5 to use those instruments and the relevant United Nations resolutions to enhance international cooperation in countering terrorism in all its forms and manifestations and its financing, including evolving features of the latter. 20. We call on Member States, consistent with their international obligations, to establish or strengthen, as appropriate, central authorities fully empowered and equipped to deal with requests for international cooperation in criminal matters. In this perspective, regional legal cooperation networks could be supported. 21. Aware that gaps may exist in relation to international cooperation in criminal matters, we invite the Commission on Crime Prevention and Criminal Justice to consider reviewing this issue and explore the need for various means of addressing gaps that are identified. 22. We emphasize the need for the adoption of effective measures to implement the provisions on preventing, prosecuting and punishing money-laundering contained in the United Nations Convention against Transnational Organized Crime and the United Nations Convention against Corruption. We encourage Member States to develop strategies to combat money-laundering based on the provisions of these two Conventions. 23. We encourage Member States to consider developing strategies or policies to combat illicit capital flows and to curb the harmful effects of jurisdictions and territories uncooperative in tax matters. 24. We recognize the need to deny criminals and criminal organizations the proceeds of their crimes. We call on all Member States within their national legal systems to adopt effective mechanisms for the seizure, restraint and confiscation of proceeds of crime and to strengthen international cooperation to ensure effective and prompt asset recovery. We also call on States to preserve the value of seized and confiscated assets, including through disposal, where appropriate and possible, where there is a risk of their value diminishing. 25. Bearing in mind the need to reinforce criminal justice systems of developing countries and countries with economies in transition, we urge States parties to the United Nations Convention against Transnational Organized Crime and the United Nations Convention against Corruption to fully implement the technical assistance provisions of each Convention, including by giving special consideration to contributing, in accordance with their national law and the provisions of those Conventions, a percentage of the proceeds of crime confiscated under each Convention to fund technical assistance through the United Nations Office on Drugs and Crime. 26. We are convinced of the importance of preventing youth crime, supporting the rehabilitation of young offenders and their reintegration into society, protecting child victims and witnesses, including efforts to prevent their revictimization, and addressing the needs of children of prisoners. We stress that such responses should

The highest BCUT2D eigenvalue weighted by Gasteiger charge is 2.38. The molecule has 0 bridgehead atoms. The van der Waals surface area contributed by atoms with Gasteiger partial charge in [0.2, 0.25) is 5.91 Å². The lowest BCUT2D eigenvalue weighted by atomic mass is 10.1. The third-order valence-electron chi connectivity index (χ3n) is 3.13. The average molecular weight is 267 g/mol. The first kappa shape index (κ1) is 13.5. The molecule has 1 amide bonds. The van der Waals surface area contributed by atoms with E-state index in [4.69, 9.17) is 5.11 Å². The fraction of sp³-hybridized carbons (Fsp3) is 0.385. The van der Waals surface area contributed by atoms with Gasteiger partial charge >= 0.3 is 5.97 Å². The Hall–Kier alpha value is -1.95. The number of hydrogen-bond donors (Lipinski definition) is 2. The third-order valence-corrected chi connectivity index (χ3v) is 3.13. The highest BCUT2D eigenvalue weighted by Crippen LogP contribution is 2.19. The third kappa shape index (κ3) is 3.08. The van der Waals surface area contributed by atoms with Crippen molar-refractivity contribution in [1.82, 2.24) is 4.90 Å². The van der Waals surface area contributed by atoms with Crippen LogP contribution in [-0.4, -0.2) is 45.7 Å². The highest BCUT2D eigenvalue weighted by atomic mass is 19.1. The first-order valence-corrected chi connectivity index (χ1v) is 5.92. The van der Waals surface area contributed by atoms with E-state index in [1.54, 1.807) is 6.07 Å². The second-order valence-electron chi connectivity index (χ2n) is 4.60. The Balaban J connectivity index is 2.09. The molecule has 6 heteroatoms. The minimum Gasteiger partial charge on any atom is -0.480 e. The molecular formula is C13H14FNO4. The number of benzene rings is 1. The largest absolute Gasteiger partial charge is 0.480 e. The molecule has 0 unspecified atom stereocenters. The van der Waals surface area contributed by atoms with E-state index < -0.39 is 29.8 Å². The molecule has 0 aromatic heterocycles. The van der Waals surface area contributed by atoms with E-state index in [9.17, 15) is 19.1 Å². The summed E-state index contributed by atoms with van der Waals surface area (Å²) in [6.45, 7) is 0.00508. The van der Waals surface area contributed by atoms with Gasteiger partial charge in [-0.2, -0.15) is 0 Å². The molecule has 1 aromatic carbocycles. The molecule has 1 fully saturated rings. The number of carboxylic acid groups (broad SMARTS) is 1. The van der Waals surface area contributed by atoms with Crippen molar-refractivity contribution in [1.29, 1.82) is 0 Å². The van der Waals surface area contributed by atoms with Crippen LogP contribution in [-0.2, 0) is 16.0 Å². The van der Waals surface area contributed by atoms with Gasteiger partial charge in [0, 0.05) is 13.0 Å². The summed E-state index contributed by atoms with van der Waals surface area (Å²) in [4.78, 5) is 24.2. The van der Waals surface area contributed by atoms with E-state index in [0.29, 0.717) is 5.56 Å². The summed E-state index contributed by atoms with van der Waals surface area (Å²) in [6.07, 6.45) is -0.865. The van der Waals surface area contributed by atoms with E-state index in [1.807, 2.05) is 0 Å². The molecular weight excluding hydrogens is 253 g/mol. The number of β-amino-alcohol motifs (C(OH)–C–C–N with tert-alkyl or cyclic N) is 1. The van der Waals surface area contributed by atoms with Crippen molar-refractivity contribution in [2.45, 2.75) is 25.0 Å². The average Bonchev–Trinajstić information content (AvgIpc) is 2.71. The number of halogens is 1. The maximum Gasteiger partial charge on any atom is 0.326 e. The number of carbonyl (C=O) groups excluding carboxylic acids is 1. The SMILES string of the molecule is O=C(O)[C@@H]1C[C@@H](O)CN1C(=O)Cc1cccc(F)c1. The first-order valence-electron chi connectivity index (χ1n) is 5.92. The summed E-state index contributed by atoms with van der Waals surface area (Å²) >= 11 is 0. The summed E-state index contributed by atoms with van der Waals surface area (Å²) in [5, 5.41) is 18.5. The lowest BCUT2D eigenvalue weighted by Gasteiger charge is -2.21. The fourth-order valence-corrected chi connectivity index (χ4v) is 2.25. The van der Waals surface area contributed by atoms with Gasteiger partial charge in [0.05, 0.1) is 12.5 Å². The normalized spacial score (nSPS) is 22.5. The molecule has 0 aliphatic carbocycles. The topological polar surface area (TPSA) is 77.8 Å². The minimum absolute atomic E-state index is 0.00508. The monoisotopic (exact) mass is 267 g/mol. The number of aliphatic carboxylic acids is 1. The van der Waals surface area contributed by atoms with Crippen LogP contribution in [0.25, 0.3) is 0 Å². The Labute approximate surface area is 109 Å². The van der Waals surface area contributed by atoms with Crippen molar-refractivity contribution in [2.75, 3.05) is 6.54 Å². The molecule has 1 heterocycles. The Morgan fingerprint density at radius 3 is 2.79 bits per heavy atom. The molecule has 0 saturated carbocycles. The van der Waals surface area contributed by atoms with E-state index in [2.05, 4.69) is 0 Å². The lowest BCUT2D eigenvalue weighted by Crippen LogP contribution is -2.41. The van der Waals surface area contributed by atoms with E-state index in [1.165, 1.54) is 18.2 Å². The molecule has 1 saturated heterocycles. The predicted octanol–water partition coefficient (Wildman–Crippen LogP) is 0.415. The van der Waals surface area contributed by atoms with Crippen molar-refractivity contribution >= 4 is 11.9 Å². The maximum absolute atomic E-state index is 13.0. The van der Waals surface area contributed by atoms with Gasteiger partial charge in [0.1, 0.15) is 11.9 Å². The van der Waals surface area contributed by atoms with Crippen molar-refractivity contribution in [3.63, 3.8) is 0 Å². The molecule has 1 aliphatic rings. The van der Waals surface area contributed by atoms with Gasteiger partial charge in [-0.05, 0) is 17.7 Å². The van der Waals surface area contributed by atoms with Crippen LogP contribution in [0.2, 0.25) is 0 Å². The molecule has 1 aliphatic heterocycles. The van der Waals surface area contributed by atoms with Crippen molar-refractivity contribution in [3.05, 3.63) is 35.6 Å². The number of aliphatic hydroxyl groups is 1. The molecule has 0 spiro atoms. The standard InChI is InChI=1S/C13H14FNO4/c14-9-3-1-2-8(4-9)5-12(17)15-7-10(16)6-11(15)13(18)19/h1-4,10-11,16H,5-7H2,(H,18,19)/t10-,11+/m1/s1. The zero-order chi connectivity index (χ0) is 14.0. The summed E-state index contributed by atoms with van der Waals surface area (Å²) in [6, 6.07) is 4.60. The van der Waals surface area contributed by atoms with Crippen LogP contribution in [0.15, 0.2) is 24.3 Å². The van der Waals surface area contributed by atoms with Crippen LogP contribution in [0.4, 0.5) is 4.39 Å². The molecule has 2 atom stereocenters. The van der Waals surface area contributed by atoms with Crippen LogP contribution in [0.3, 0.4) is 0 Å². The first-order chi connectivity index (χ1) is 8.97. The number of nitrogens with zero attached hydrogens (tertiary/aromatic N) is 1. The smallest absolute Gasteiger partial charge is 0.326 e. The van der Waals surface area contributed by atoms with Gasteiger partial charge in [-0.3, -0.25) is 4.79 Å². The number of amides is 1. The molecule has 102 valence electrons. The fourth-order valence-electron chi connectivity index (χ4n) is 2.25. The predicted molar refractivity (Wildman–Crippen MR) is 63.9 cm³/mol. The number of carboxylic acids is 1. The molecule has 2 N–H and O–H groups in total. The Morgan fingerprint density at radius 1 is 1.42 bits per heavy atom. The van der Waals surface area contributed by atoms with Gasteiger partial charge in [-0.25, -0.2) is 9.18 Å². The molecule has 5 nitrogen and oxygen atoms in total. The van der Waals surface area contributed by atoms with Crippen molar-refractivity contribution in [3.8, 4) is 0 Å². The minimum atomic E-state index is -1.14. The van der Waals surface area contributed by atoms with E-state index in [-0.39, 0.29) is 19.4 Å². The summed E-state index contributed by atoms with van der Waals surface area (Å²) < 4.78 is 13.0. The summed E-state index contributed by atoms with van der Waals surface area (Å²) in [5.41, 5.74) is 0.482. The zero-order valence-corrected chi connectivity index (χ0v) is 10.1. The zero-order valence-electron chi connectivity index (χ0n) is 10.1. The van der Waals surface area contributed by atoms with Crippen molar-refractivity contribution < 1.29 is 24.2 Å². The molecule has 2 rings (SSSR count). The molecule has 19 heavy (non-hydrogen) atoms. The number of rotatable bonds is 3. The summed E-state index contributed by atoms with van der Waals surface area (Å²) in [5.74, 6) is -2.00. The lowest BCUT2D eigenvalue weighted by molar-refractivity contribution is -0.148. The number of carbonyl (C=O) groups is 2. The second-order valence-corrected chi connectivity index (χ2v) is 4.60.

6 take into account the human rights and best interests of children and youth, as called for in the Convention on the Rights of the Child and the Optional Protocols thereto, 8 where applicable, and in other relevant United Nations standards and norms in juvenile justice, 9 where appropriate. 27. We support the principle that the deprivation of liberty of children should be used only as a measure of last resort and for the shortest appropriate period of time. We recommend the broader application, as appropriate, of alternatives to imprisonment, restorative justice and other relevant measures that foster the diversion of young offenders from the criminal justice system. 28. We call on States to develop and strengthen, where appropriate, legislation, policies and practices to punish all forms of crime that target children and youth, as well as for the protection of child victims and witnesses. 29. We encourage States to provide tailored training in an interdisciplinary approach to those involved in the administration of juvenile justice. 30. We invite the Commission on Crime Prevention and Criminal Justice to consider requesting the United Nations Office on Drugs and Crime to design and provide to States specific technical assistance programmes to achieve these aims. 31. We call on civil society, including the media, to support the efforts to protect children and youth from exposure to content that may exacerbate violence and crime, particularly content depicting and glorifying acts of violence against women and children. 32. We are convinced of the need to accelerate efforts to fully implement the United Nations guidelines on crime prevention and the prevention components of existing conventions and other relevant international standards and norms. 33. We recognize that the development and adoption of crime prevention policies and their monitoring and evaluation are the responsibility of States. We believe that such efforts should be based on a participatory, collaborative and integrated approach that includes all relevant stakeholders including those from civil society. 34. We recognize the importance of strengthening publicprivate partnerships in preventing and countering crime in all its 8 Ibid., vols. 1577, 2171 and 2173, No The United Nations Standard Minimum Rules for the Administration of Juvenile Justice (the Beijing Rules) (General Assembly resolution 40/33, annex), the United Nations Standard Minimum Rules for Non-custodial Measures (the Tokyo Rules) (Assembly resolution 45/110, annex), the United Nations Guidelines for the Prevention of Juvenile Delinquency (the Riyadh Guidelines) (General Assembly resolution 45/112, annex), the United Nations Rules for the Protection of Juveniles Deprived of Their Liberty (Assembly resolution 45/113, annex), the Guidelines on Justice in Matters involving Child Victims and Witnesses of Crime (Economic and Social Council resolution 2005/20, annex) and the basic principles on the use of restorative justice programmes in criminal matters (Economic and Social Council resolution 2002/12, annex).